Both the Manafort and the Cohen convictions are bad for Trump. I was too optimistic in suggesting Mueller might lose out completely on Manafort, due to his own screw up--his key witness, Gates, who had been offered almost complete freedom, undermined the theory that Manafort was a master criminal who deserves to spend decades in prison. Gates bragged to the jury that if anyone is a mastermind, it is him. Self-refuting, in a way.
Andrew McCarthy has a nice, judicious presentation as always: Congress can impeach basically for anything they want; Mueller is probably providing them with some ammunition. If McCarthy were advising Congress (I'm paraphrasing), he would say the campaign finance laws are rarely enforced with any real toughness, and the worst one can say about Trump-Manafort (so far) is that Trump was foolish to hire Manafort to a high-profile position in a presidential campaign. We know that Trump has made other foolish hiring decisions. I'm still impressed that Trump sheds a light, advertently and inadvertently, on problems in Washington, and the rogue federal prosecutor is one of those problems. I think open borders is nuts, and Trump deserves support for at least starting a debate about that, as well as for various appointments and executive decisions. It almost goes without saying now that there isn't some secret Trump who is crazy, or a traitor; if anything there is a Trump, much less visible than tweeting Trump, who is a cool voice of common sense in the Washington swamp.
I guess Dems have no hope of impeaching Trump unless they win a majority of the House in November. RCP shows close to a tie, with Reuters a bit closer to a tie.
Present House: 235 R, 193 D, 7 vacancies.
RCP projection: 193, 199, 43 (about 10%) toss ups.
Of the 43 toss ups, 41 are now R, only 2 are now D. That shows the shifting tide.
Going a bit beyond toss-ups, to seats that are possible turnovers:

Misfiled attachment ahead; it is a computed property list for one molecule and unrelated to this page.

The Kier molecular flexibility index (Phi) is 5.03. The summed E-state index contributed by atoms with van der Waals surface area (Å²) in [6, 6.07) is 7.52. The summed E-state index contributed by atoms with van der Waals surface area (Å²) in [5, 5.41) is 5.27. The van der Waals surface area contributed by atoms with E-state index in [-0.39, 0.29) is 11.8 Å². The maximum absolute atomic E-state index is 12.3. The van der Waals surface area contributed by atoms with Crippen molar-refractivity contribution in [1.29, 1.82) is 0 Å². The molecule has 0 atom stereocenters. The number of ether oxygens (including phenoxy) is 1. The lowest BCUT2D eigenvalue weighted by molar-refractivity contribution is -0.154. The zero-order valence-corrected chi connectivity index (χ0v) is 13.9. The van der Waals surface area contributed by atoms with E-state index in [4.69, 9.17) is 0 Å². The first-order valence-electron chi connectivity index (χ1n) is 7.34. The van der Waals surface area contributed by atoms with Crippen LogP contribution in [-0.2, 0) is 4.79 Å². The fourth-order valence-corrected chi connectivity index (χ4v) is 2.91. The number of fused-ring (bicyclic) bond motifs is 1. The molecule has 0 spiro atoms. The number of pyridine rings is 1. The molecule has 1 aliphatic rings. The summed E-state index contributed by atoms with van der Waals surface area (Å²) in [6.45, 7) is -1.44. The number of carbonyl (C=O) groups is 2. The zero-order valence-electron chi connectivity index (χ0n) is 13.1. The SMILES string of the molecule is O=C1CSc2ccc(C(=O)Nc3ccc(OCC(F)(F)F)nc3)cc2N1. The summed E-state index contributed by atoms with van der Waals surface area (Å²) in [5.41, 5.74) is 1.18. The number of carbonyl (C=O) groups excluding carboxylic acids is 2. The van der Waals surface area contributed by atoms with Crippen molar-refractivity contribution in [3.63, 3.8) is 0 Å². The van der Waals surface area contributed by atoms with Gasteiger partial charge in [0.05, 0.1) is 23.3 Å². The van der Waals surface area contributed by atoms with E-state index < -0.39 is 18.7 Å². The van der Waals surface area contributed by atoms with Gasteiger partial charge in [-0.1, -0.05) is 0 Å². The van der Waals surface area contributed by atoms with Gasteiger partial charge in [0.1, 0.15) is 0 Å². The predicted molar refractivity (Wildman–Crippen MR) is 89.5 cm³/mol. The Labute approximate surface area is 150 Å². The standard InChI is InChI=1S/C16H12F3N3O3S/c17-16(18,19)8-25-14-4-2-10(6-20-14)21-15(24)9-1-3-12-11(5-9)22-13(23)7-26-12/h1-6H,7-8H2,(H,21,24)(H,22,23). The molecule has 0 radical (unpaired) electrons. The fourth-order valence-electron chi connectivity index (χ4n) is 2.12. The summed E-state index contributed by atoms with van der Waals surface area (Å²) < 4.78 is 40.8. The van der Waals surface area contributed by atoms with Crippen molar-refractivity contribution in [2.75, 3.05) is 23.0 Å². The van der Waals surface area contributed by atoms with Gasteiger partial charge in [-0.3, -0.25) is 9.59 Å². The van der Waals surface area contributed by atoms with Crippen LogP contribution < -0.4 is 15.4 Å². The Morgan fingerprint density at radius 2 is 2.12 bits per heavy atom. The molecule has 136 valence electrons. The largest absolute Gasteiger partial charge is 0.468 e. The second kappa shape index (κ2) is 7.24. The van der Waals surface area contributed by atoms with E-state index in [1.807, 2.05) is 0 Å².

3 now D, 1 leaning GOP, 2 toss ups
70 now R, 7 lean Dem, 41 toss ups.
There is tremendous party loyalty--the parties are probably more ideological, less likely to drift into some kind of centre, all the time. Very few seats are showing an actual shift from one party to the other.
If the 1 now D, leaning GOP, actually goes GOP, but all 43 toss ups go D, it will be 242 D, 193 R. If the 7 now R, leaning D, actually go D, but all 43 toss ups go R, it is 236 R, 199 D. If the tossups go 50/50, say 22 D, 21 R, it is D 221, R 214. R's have to do slightly better than 50/50 on the tossups to win a majority.
Kaus and Coulter keep saying Trump should double down on immigration--the signature issue of his campaign, and a proven vote-getter. Among the people who are able to get in front of him, flatter him and distract him are apparently mainstream Republicans who are for open borders. They are prepared to see Republicans nationally go down, either because open borders is their number one issue, and they can count on Dems to deliver that; or they are safe in their own state/district, partly thanks to donations from the corporations who want open borders; or (like Paul Ryan) they already have the golden parachute prepared to get a lot of money on K street lobbying for global corporations. The Washington swamp.
Like Scott Adams, I'm at least curious as to whether Trump will continue with some kind of outreach to African Americans--for decades the most loyally Democratic voters. Prison reform seems to be part of such an effort. It might not hurt Trump to reinforce the message that sometimes the justice system delivers injustice? Maybe pointing specifically to rogue prosecutors, maybe not?